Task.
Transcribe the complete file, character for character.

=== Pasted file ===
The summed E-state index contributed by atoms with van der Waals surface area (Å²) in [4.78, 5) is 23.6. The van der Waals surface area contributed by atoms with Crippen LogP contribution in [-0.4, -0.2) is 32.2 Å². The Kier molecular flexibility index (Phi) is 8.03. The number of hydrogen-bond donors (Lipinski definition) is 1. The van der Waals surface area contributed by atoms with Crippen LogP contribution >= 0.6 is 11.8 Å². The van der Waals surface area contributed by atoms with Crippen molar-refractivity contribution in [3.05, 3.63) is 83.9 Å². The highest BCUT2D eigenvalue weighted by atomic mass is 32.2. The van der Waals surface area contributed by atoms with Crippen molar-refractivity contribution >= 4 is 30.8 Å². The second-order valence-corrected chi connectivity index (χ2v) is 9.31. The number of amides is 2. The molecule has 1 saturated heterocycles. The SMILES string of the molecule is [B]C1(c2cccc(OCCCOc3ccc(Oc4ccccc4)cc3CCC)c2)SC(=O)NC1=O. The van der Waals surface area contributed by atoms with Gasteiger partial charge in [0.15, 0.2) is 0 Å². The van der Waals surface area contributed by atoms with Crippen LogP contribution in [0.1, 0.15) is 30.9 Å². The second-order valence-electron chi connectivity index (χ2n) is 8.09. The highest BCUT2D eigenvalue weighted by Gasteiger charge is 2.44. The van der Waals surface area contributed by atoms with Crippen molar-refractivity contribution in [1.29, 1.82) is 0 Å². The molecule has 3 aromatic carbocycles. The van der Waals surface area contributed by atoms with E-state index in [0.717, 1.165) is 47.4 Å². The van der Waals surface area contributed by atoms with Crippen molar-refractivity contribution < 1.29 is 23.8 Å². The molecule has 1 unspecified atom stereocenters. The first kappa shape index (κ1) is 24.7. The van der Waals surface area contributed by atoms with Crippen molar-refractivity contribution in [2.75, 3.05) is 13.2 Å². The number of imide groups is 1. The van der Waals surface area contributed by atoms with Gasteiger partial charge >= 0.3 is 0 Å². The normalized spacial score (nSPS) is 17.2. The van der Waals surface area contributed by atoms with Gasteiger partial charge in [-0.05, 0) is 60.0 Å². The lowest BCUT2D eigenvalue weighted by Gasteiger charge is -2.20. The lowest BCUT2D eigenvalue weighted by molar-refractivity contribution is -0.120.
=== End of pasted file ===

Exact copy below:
The summed E-state index contributed by atoms with van der Waals surface area (Å²) in [4.78, 5) is 23.6. The van der Waals surface area contributed by atoms with Crippen LogP contribution in [-0.4, -0.2) is 32.2 Å². The Kier molecular flexibility index (Phi) is 8.03. The number of hydrogen-bond donors (Lipinski definition) is 1. The van der Waals surface area contributed by atoms with Crippen LogP contribution >= 0.6 is 11.8 Å². The van der Waals surface area contributed by atoms with Crippen molar-refractivity contribution in [3.05, 3.63) is 83.9 Å². The highest BCUT2D eigenvalue weighted by atomic mass is 32.2. The van der Waals surface area contributed by atoms with Crippen molar-refractivity contribution >= 4 is 30.8 Å². The second-order valence-corrected chi connectivity index (χ2v) is 9.31. The number of amides is 2. The molecule has 1 saturated heterocycles. The SMILES string of the molecule is [B]C1(c2cccc(OCCCOc3ccc(Oc4ccccc4)cc3CCC)c2)SC(=O)NC1=O. The van der Waals surface area contributed by atoms with Gasteiger partial charge in [0.15, 0.2) is 0 Å². The van der Waals surface area contributed by atoms with Crippen LogP contribution in [0.1, 0.15) is 30.9 Å². The second-order valence-electron chi connectivity index (χ2n) is 8.09. The highest BCUT2D eigenvalue weighted by Gasteiger charge is 2.44. The van der Waals surface area contributed by atoms with Crippen molar-refractivity contribution in [1.29, 1.82) is 0 Å². The molecule has 3 aromatic carbocycles. The van der Waals surface area contributed by atoms with E-state index in [0.717, 1.165) is 47.4 Å². The van der Waals surface area contributed by atoms with Crippen molar-refractivity contribution < 1.29 is 23.8 Å². The molecule has 1 unspecified atom stereocenters. The first kappa shape index (κ1) is 24.7. The van der Waals surface area contributed by atoms with Crippen molar-refractivity contribution in [2.75, 3.05) is 13.2 Å². The number of imide groups is 1. The van der Waals surface area contributed by atoms with Gasteiger partial charge >= 0.3 is 0 Å². The normalized spacial score (nSPS) is 17.2. The van der Waals surface area contributed by atoms with Gasteiger partial charge in [-0.05, 0) is 60.0 Å². The lowest BCUT2D eigenvalue weighted by Gasteiger charge is -2.20. The lowest BCUT2D eigenvalue weighted by molar-refractivity contribution is -0.120.